As for talk of recolonization, I agree with you that this is nonsense. It merely reflects the angst and ennui of a leisure class, which has alienated itself from the source of its own sustenance. Before bringing back the Europeans they might first try luring back their on souls.

Koluki said...

Dear Connie,

It is a privilege to have your expert opinion on this article: thank you very much indeed for having taking some of your time to comment on it!
I couldn't agree more with your analysis.
I'd just like to make an observation about something I'm sure you are all too aware: the vast majority of African countries count on their natural resources (mainly oil, gold and diamonds) for their government's budgets more than on their peasantry. As a result, the 95% rural majority keeps getting more and more politically desinfranchised, as you rightly note.
Increasingly, there are civil society movements and NGOs trying to fill the institutional gap in the fight for a more balanced resource allocation and income distribution and redistribution in our countries, but these, as much as most African governments, also depend on international development aid, official or not...
So, we are really facing a critical situation for which the best rational solutions seem to be increasingly difficult to find...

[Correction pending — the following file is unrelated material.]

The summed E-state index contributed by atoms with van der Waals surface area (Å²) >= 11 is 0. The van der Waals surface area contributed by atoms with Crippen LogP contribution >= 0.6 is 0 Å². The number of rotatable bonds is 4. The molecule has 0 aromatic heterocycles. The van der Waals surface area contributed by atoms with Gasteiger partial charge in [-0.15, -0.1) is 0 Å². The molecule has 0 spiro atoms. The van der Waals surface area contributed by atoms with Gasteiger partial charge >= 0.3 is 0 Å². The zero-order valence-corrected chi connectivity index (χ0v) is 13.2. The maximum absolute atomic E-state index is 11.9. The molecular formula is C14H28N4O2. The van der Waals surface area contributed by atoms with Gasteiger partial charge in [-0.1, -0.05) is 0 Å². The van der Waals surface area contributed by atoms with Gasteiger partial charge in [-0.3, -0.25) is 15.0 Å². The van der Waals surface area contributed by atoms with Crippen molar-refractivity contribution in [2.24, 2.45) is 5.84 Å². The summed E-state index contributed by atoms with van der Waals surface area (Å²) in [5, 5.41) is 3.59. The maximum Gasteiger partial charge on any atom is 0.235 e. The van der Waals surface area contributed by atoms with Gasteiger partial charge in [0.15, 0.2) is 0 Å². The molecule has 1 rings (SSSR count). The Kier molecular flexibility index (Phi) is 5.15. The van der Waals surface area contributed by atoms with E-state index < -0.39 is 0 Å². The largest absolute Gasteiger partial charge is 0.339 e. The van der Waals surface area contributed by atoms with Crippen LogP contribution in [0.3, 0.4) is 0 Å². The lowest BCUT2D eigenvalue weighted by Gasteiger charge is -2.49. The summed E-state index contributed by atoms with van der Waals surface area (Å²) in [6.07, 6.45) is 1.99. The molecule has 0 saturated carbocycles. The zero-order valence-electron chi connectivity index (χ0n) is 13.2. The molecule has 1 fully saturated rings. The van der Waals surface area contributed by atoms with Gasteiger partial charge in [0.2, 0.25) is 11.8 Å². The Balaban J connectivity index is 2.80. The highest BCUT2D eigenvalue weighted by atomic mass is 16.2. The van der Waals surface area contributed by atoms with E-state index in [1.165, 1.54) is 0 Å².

But, let's keep our hopes up!

As for the "talk of recolonisation" I couldn't put it any better...

Warm wishes!

Connie Hilliard said...

Koluki,

You are indeed right about the devastating effects -- on an already disenfranchised peasant majority -- of African governments' over-dependence on oil, diamond, and gold resources. Thanks for that informative contribution. It is true that Africa has a long way to go. But what I enjoy most about your blog is the fact that you refuse to subscribe to the "Broken Africa" stereotype. This unidimensional view, which sees a continent in decay, where nothing works, has become all too common among westerners and a frustrated segment of the African elite. There is a nub of truth in most stereotypes and the "Broken Africa" one is no exception. And yet, when I read your blog entries and look into the faces of so many young Africans, what I see is energy, vibrancy and a joyful embrace of life. You and they are the engines of Africa's future. I will tell you a well- kept secret. The real reason so many westerners come to Africa to work with international donor agencies and non-governmental organizations on projects that seldom work, is the following. They love the experience. They admire the capacity of most Africans to find meaning and satisfaction in their lives, despite the continent's economic woes. Americans and Europeans come to Africa in order to feel more alive, to escape at least for a few years, the "inner brokenness" of their own wealthy societies.
Connie